$$ \#a = \lceil{\frac{N - m + 1}{2 \left({m - 1}\right)}}\rceil - \lceil{\frac{N - m}{2\, m}}\rceil \approx \frac{N - m + 1}{2 \left({m - 1}\right)} - \frac{N - m}{2\, m} = \frac{N}{2\, m \left({m - 1}\right)}. $$

We can write as follows with $f \left({N}\right) = \lfloor{N/\left({2\, {L}_{1} \left({N}\right) + 1}\right)}\rfloor$ and the the boundary in terms of Lerch transcendent as

$$ \sum_{m = 4}^{f \left({N}\right)} \left({- 1}\right)^{m + 1}\, \frac{N}{2\, m \left({m - 1}\right)} \approx - \frac{N}{2} \sum_{m = 4}^{f \left({N}\right)} \frac{\left({- 1}\right)^{m}}{m \left({m - 1}\right)} = - N \left[{ \frac{1}{3} \left({- 2 + 3\, \log \left({2}\right)}\right) N - \frac{\left({- 1}\right)^{f \left({N}\right)}}{2\, f \left({N}\right)} + \left({- 1}\right)^{f \left({N}\right)}\, \Phi \left({- 1, 1, f \left({N}\right) + 1}\right)}\right] $$

where $\Phi \left({z, s, a}\right)$ is the Lerch transcendent. Note that the expansion of the Lerch transcendent about $a \rightarrow \infty$ is

$$ \Phi \left({z, s, a}\right) \sim \frac{1}{1 - z}\, \frac{1}{{a}^{s}} + \sum_{n = 1}^{N - 1} \left({- 1}\right)^{n}\, \frac{{Li}_{- n} \left({z}\right)}{n!}\, \frac{{\left({s}\right)}_{n}}{{a}^{n + s}} + O \left({{a}^{- \left({N + a}\right)}}\right) $$

for $N \in \mathbb{N}$, $\left({s}\right)_{n}$ is the Pochhammer symbol, and where ${Li}_{s} \left({z}\right) = z\, \Phi \left({z, s, 1}\right)$ is the polylogarithm.

Now taking the limit as $f \left({N}\right) \rightarrow \infty$ in the summation gives

$$ \sum_{m = 4}^{f \left({N}\right)} \left({- 1}\right)^{m + 1}\, \frac{N}{2\, m \left({m - 1}\right)} \sim - \frac{1}{3} \left({- 2 + 3\, \log \left({2}\right)}\right) N + O \left({\frac{1}{f \left({N}\right)}}\right) \sim - \frac{1}{3} \left({- 2 + 3\, \log \left({2}\right)}\right) N + O \left({1}\right) \sim - 0.026480513 \cdots N $$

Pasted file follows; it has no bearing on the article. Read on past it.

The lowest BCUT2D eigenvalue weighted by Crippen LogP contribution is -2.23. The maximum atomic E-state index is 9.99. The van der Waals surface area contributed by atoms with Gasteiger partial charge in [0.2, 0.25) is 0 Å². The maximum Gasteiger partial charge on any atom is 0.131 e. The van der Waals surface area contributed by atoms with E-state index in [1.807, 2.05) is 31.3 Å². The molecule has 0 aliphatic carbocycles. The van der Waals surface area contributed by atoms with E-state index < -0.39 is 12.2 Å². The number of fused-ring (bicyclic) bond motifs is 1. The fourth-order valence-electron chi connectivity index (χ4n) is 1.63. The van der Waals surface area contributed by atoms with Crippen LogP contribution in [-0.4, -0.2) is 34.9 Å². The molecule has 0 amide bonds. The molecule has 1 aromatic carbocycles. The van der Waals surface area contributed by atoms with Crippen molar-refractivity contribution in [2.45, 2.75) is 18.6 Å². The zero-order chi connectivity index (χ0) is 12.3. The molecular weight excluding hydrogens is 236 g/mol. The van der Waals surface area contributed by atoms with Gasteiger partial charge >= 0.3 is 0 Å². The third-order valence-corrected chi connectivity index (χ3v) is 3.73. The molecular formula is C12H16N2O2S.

which is borne out by numerical testing.

Note that as $N \rightarrow \infty$ we actually have $f \left({N}\right) \rightarrow 3$. However this is a reciprocal term, so the resultant total limit is still correct.

Now the case where $L \left({N}\right) = {L}_{2} \left({N}\right)$ does not work in this case from what I can see because we do not have a clear value of the initial limit of $m$ due to the square root of this limit. In the case for $L \left({N}\right) = {L}_{1} \left({N}\right)$ we have $m$ start at $4$ instead of $1$.

In the case of $L \left({N}\right) = {L}_{2} \left({N}\right)$ what value of $m$ in the sum do I start with? In fact numerical testing shows values that oscillates in sign roughly around the value of ${N}^{1/4}$ with large variations. When I take the average of these values say from $N-1000$ to $N+1000$ I still get large variations.

A table for evaluations of the primary sum for the limit ${L}_{2} \left({N}\right)$ is

$$\begin{array}{cccc} N & {L}_{2} \left({N}\right) & \text{Accumulative Sum} & \lfloor{{N}^{1/4}}\rfloor \\ 1 & 0 & 0 & 1 \\ 10 & 1 & -1 & 1 \\ {10}^{2} & 4 & 0 & 3 \\ {10}^{3} & 15 & 5 & 5 \\ {10}^{4} & 49 & 5 & 10 \\ {10}^{5} & 157 & 13 & 17 \\ {10}^{6} & 499 & -13 & 31 \\ {10}^{7} & 1{,}580 & 14 & 56 \\ {10}^{8} & 4{,}999 & 235 & 100 \\ {10}^{9} & 15{,}810 & 148 & 177 \\ {10}^{10} & 49{,}999 & -335 & 316 \\ {10}^{11} & 158{,}113 & 313 & 562 \\ {10}^{12} & 499{,}999 & 235 & 1{,}000 \\ {10}^{13} & 1{,}581{,}138 & 3{,}450 & 1{,}778 \\ {10}^{14} & 4{,}999{,}999 & -5{,}241 & 3{,}162 \\ {10}^{15} & 15{,}811{,}387 & 2{,}835 & 5{,}623 \\ {10}^{16} & 49{,}999{,}999 & 6{,}439 & 10{,}000 \\ {10}^{17} & 158{,}113{,}882 & -6{,}920 & 17{,}782 \end{array}$$

A plot of this sum for $N \in \left\{{{10}^{6}, {10}^{6} + 1{,}000}\right\}$ for $L \left({N}\right) = {L}_{2} \left({N}\right)$ is shown below

Plot of sum

So defining an average of this sum for $L \left({N}\right) = {L}_{2} \left({N}\right)$ may not be well defined in that it converges to a meaningful value.

Now if we use the accumulative average then we see a possible convergent answer shown below

Accumulative average of the sum for L2[N]

Then we have the approximation

$$\frac{1}{N} \sum_{n = 1}^{N} \sum_{a = 1}^{{L}_{2} \left({n}\right)} \left({- 1}\right)^{\lfloor{n/\left({2\, a + 1}\right)}\rfloor} \sim 0.11 \sim O \left({1}\right)$$